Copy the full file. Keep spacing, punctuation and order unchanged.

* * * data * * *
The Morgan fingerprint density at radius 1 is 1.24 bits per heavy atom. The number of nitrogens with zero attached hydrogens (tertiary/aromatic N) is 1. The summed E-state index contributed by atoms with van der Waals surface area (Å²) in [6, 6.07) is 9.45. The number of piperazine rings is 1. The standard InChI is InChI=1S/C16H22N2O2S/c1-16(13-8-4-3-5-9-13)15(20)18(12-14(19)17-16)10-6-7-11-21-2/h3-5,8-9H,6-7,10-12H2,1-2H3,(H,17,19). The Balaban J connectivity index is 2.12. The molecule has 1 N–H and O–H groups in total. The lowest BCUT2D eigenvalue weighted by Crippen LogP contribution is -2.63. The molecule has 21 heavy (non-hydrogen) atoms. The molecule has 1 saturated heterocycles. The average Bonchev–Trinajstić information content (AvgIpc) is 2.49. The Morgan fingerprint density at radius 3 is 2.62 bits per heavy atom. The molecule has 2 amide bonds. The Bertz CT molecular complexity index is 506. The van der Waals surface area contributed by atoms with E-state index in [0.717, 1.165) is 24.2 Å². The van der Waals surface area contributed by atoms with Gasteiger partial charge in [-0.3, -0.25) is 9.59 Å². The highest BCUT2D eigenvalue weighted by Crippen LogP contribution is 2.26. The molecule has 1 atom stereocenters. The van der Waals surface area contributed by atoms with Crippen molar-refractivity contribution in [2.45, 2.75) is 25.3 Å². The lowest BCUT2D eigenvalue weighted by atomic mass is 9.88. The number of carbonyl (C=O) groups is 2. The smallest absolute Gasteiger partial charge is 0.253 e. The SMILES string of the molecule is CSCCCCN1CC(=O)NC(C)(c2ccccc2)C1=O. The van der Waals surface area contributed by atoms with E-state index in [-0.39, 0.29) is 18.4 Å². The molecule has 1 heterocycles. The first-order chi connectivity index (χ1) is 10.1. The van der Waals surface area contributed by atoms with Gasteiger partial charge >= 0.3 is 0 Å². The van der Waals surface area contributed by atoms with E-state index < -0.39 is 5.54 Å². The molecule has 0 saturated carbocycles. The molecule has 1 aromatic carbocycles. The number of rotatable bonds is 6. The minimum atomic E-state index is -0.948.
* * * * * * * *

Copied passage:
The Morgan fingerprint density at radius 1 is 1.24 bits per heavy atom. The number of nitrogens with zero attached hydrogens (tertiary/aromatic N) is 1. The summed E-state index contributed by atoms with van der Waals surface area (Å²) in [6, 6.07) is 9.45. The number of piperazine rings is 1. The standard InChI is InChI=1S/C16H22N2O2S/c1-16(13-8-4-3-5-9-13)15(20)18(12-14(19)17-16)10-6-7-11-21-2/h3-5,8-9H,6-7,10-12H2,1-2H3,(H,17,19). The Balaban J connectivity index is 2.12. The molecule has 1 N–H and O–H groups in total. The lowest BCUT2D eigenvalue weighted by Crippen LogP contribution is -2.63. The molecule has 21 heavy (non-hydrogen) atoms. The molecule has 1 saturated heterocycles. The average Bonchev–Trinajstić information content (AvgIpc) is 2.49. The Morgan fingerprint density at radius 3 is 2.62 bits per heavy atom. The molecule has 2 amide bonds. The Bertz CT molecular complexity index is 506. The van der Waals surface area contributed by atoms with E-state index in [0.717, 1.165) is 24.2 Å². The van der Waals surface area contributed by atoms with Gasteiger partial charge in [-0.3, -0.25) is 9.59 Å². The highest BCUT2D eigenvalue weighted by Crippen LogP contribution is 2.26. The molecule has 1 atom stereocenters. The van der Waals surface area contributed by atoms with Crippen molar-refractivity contribution in [2.45, 2.75) is 25.3 Å². The lowest BCUT2D eigenvalue weighted by atomic mass is 9.88. The number of carbonyl (C=O) groups is 2. The smallest absolute Gasteiger partial charge is 0.253 e. The SMILES string of the molecule is CSCCCCN1CC(=O)NC(C)(c2ccccc2)C1=O. The van der Waals surface area contributed by atoms with E-state index in [-0.39, 0.29) is 18.4 Å². The molecule has 1 heterocycles. The first-order chi connectivity index (χ1) is 10.1. The van der Waals surface area contributed by atoms with Gasteiger partial charge >= 0.3 is 0 Å². The van der Waals surface area contributed by atoms with E-state index < -0.39 is 5.54 Å². The molecule has 0 saturated carbocycles. The molecule has 1 aromatic carbocycles. The number of rotatable bonds is 6. The minimum atomic E-state index is -0.948.